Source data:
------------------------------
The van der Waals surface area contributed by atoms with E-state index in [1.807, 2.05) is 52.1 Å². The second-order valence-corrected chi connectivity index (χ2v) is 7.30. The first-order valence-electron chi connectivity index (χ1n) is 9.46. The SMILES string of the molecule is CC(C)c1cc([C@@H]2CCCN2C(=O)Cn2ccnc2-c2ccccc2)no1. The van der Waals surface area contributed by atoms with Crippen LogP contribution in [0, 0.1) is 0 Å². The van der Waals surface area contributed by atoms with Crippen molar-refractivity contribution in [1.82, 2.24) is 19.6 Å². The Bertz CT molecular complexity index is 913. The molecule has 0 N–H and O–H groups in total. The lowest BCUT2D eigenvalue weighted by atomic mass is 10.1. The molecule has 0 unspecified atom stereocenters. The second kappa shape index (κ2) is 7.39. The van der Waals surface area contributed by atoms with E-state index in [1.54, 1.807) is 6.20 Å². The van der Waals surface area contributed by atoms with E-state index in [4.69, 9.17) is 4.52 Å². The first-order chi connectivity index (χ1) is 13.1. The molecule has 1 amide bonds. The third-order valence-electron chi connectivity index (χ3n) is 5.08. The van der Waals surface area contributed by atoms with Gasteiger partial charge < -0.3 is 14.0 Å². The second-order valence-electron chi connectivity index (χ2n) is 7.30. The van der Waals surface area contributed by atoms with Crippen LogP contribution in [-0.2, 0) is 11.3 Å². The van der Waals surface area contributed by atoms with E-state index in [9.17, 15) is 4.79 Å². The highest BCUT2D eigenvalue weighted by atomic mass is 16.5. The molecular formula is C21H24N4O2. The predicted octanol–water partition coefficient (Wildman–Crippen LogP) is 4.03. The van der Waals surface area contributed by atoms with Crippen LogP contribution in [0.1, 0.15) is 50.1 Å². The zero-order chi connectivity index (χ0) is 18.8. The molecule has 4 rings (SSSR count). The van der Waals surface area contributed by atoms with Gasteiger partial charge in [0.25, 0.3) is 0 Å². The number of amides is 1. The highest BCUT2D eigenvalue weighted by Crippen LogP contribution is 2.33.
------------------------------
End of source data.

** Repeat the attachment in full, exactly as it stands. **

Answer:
The van der Waals surface area contributed by atoms with E-state index in [1.807, 2.05) is 52.1 Å². The second-order valence-corrected chi connectivity index (χ2v) is 7.30. The first-order valence-electron chi connectivity index (χ1n) is 9.46. The SMILES string of the molecule is CC(C)c1cc([C@@H]2CCCN2C(=O)Cn2ccnc2-c2ccccc2)no1. The van der Waals surface area contributed by atoms with Crippen LogP contribution in [0, 0.1) is 0 Å². The van der Waals surface area contributed by atoms with Crippen molar-refractivity contribution in [1.82, 2.24) is 19.6 Å². The Bertz CT molecular complexity index is 913. The molecule has 0 N–H and O–H groups in total. The lowest BCUT2D eigenvalue weighted by atomic mass is 10.1. The molecule has 0 unspecified atom stereocenters. The second kappa shape index (κ2) is 7.39. The van der Waals surface area contributed by atoms with E-state index in [1.54, 1.807) is 6.20 Å². The van der Waals surface area contributed by atoms with E-state index in [4.69, 9.17) is 4.52 Å². The first-order chi connectivity index (χ1) is 13.1. The molecule has 1 amide bonds. The third-order valence-electron chi connectivity index (χ3n) is 5.08. The van der Waals surface area contributed by atoms with Gasteiger partial charge < -0.3 is 14.0 Å². The second-order valence-electron chi connectivity index (χ2n) is 7.30. The van der Waals surface area contributed by atoms with Crippen LogP contribution in [-0.2, 0) is 11.3 Å². The van der Waals surface area contributed by atoms with E-state index in [9.17, 15) is 4.79 Å². The highest BCUT2D eigenvalue weighted by atomic mass is 16.5. The molecular formula is C21H24N4O2. The predicted octanol–water partition coefficient (Wildman–Crippen LogP) is 4.03. The van der Waals surface area contributed by atoms with Crippen LogP contribution in [0.1, 0.15) is 50.1 Å². The zero-order chi connectivity index (χ0) is 18.8. The molecule has 4 rings (SSSR count). The van der Waals surface area contributed by atoms with Gasteiger partial charge in [0.25, 0.3) is 0 Å². The number of amides is 1. The highest BCUT2D eigenvalue weighted by Crippen LogP contribution is 2.33.